# Knowledge space

In mathematical psychology, a knowledge space is a combinatorial structure describing the possible states of knowledge of a human learner.[1] To form a knowledge space, one models a domain of knowledge as a set of concepts, and a feasible state of knowledge as a subset of that set containing the concepts known or knowable by some individual. Typically, not all subsets are feasible, due to prerequisite relations among the concepts. The knowledge space is the family of all the feasible subsets. Knowledge spaces were introduced in 1985 by Jean-Paul Doignon and Jean-Claude Falmagne[2] and have since been studied by many other researchers.[3][4] They also form the basis for two computerized tutoring systems, RATH and ALEKS.[5]

It is possible to interpret a knowledge space as a special form of a restricted latent class model.[6]

## Definitions

Some basic definitions used in the knowledge space approach -

• A tuple ${\displaystyle (Q,K)}$ consisting of a non-empty set ${\displaystyle Q}$ and a set ${\displaystyle K}$ of subsets from ${\displaystyle Q}$ is called a knowledge structure if ${\displaystyle K}$ contains the empty set and ${\displaystyle Q}$.
• A knowledge structure is called a knowledge space if it is closed under union, i.e. ${\displaystyle \cup F\in K}$ whenever ${\displaystyle F\subseteq K}$.[7]
• A knowledge space is called a quasi-ordinal knowledge space if it is in addition closed under intersection, i.e. if ${\displaystyle S,T\in K}$ implies ${\displaystyle S\cap T\in K}$. Closure under both unions and intersections gives (Q,∪,∩) the structure of a distributive lattice; Birkhoff's representation theorem for distributive lattices shows that there is a one-to-one correspondence between the set of all quasiorders on Q and the set of all quasi-ordinal knowledge spaces on Q. I.e., each quasi-ordinal knowledge space can be represented by a quasi-order and vice versa.

An important subclass of knowledge spaces, the well-graded knowledge spaces or learning spaces, can be defined as satisfying two additional mathematical axioms:

1. If ${\displaystyle S}$ and ${\displaystyle T}$ are both feasible subsets of concepts, then ${\displaystyle S\cup T}$ is also feasible. In educational terms: if it is possible for someone to know all the concepts in S, and someone else to know all the concepts in T, then we can posit the potential existence of a third person who combines the knowledge of both people.
2. If ${\displaystyle S}$ is a nonempty feasible subset of concepts, then there is some concept x in S such that ${\displaystyle S\setminus \{x\}}$ is also feasible. In educational terms: any feasible state of knowledge can be reached by learning one concept at a time, for a finite set of concepts to be learned.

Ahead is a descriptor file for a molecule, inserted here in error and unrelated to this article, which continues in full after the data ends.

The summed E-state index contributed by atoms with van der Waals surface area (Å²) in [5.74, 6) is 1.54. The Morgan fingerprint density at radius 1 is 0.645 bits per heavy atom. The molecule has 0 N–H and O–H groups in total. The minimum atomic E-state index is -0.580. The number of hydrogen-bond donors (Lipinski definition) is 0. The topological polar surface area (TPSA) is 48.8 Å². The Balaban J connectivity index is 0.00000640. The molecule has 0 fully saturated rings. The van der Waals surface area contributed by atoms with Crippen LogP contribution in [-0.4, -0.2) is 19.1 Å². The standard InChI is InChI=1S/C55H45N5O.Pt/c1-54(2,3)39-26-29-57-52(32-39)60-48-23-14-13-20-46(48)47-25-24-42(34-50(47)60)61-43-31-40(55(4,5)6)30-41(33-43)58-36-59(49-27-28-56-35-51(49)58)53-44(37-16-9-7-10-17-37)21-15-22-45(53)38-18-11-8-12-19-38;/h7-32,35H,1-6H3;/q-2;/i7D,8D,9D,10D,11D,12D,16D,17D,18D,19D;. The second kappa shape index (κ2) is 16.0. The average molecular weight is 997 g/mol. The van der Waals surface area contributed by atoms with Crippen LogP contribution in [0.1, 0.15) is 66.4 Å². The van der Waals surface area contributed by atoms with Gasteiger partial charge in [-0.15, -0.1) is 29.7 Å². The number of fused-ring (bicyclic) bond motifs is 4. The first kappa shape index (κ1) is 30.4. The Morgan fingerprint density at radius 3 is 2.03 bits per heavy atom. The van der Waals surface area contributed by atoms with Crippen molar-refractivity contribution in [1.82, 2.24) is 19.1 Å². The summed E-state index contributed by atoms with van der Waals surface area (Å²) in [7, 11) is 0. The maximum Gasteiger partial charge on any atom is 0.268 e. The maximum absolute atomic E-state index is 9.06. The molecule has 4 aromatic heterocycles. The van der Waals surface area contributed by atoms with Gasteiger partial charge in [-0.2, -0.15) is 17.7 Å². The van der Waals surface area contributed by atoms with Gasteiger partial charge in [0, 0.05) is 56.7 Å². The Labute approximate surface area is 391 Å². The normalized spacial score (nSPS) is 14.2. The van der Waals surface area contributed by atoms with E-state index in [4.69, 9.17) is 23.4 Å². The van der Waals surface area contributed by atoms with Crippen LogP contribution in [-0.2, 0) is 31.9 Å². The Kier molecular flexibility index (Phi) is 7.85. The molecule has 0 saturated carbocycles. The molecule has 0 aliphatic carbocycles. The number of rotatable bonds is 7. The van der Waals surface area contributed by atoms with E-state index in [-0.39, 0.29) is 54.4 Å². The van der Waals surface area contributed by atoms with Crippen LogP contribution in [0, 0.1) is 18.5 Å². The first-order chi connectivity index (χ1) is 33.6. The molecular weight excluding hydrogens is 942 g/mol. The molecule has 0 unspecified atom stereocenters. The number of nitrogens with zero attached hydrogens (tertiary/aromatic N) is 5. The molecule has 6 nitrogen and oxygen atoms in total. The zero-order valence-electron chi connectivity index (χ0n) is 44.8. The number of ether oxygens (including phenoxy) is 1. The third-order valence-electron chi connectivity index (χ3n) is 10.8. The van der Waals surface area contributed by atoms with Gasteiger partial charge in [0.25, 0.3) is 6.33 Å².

A set family satisfying these two axioms forms a mathematical structure known as an antimatroid.

## Construction of knowledge spaces

In practice, there exist several methods to construct knowledge spaces. The most frequently used method is querying experts. There exist several querying algorithms that allow one or several experts to construct a knowledge space by answering a sequence of simple questions.[8][9][10]

Another method is to construct the knowledge space by explorative data analysis (for example by Item tree analysis) from data.[11][12] A third method is to derive the knowledge space from an analysis of the problem solving processes in the corresponding domain.[13]

## References

1. ^ Doignon, J.-P.; Falmagne, J.-Cl. (1999), Knowledge Spaces, Springer-Verlag, ISBN 3-540-64501-2.
2. ^ Doignon, J.-P.; Falmagne, J.-Cl. (1985), "Spaces for the assessment of knowledge", International Journal of Man-Machine Studies, 23 (2): 175–196, doi:10.1016/S0020-7373(85)80031-6.
3. ^ Falmagne, J.-Cl.; Albert, D.; Doble, C.; Eppstein, D.; Hu, X. (2013), Knowledge Spaces. Applications in Education, Springer.
4. ^ A bibliography on knowledge spaces maintained by Cord Hockemeyer contains over 400 publications on the subject.
5. ^ Introduction to Knowledge Spaces: Theory and Applications, Christof Körner, Gudrun Wesiak, and Cord Hockemeyer, 1999 and 2001.
6. ^ Schrepp, M. (2005), "About the connection between knowledge structures and latent class models", Methodology, 1 (3): 92–102, doi:10.1027/1614-2241.1.3.92.
7. ^ Falmagne, Jean-Claude; Doignon, Jean-Paul (2010-09-10). Learning Spaces: Interdisciplinary Applied Mathematics. Springer Science & Business Media. ISBN 9783642010392.
8. ^ Koppen, M. (1993), "Extracting human expertise for constructing knowledge spaces: An algorithm", Journal of Mathematical Psychology, 37: 1–20, doi:10.1006/jmps.1993.1001.
9. ^ Koppen, M.; Doignon, J.-P. (1990), "How to build a knowledge space by querying an expert", Journal of Mathematical Psychology, 34 (3): 311–331, doi:10.1016/0022-2496(90)90035-8.
10. ^ Schrepp, M.; Held, T. (1995), "A simulation study concerning the effect of errors on the establishment of knowledge spaces by querying experts", Journal of Mathematical Psychology, 39 (4): 376–382, doi:10.1006/jmps.1995.1035
11. ^ Schrepp, M. (1999), "Extracting knowledge structures from observed data", British journal of mathematical and statistical psychology, 52 (2): 213–224, doi:10.1348/000711099159071
12. ^ Schrepp, M. (2003), "A method for the analysis of hierarchical dependencies between items of a questionnaire" (PDF), Methods of Psychological Research Online, 19: 43–79
13. ^ Albert, D.; Lukas, J. (1999), Knowledge Spaces: Theories, Empirical Research, Applications, Lawrence Erlbaum Associates, Mahwah, NJ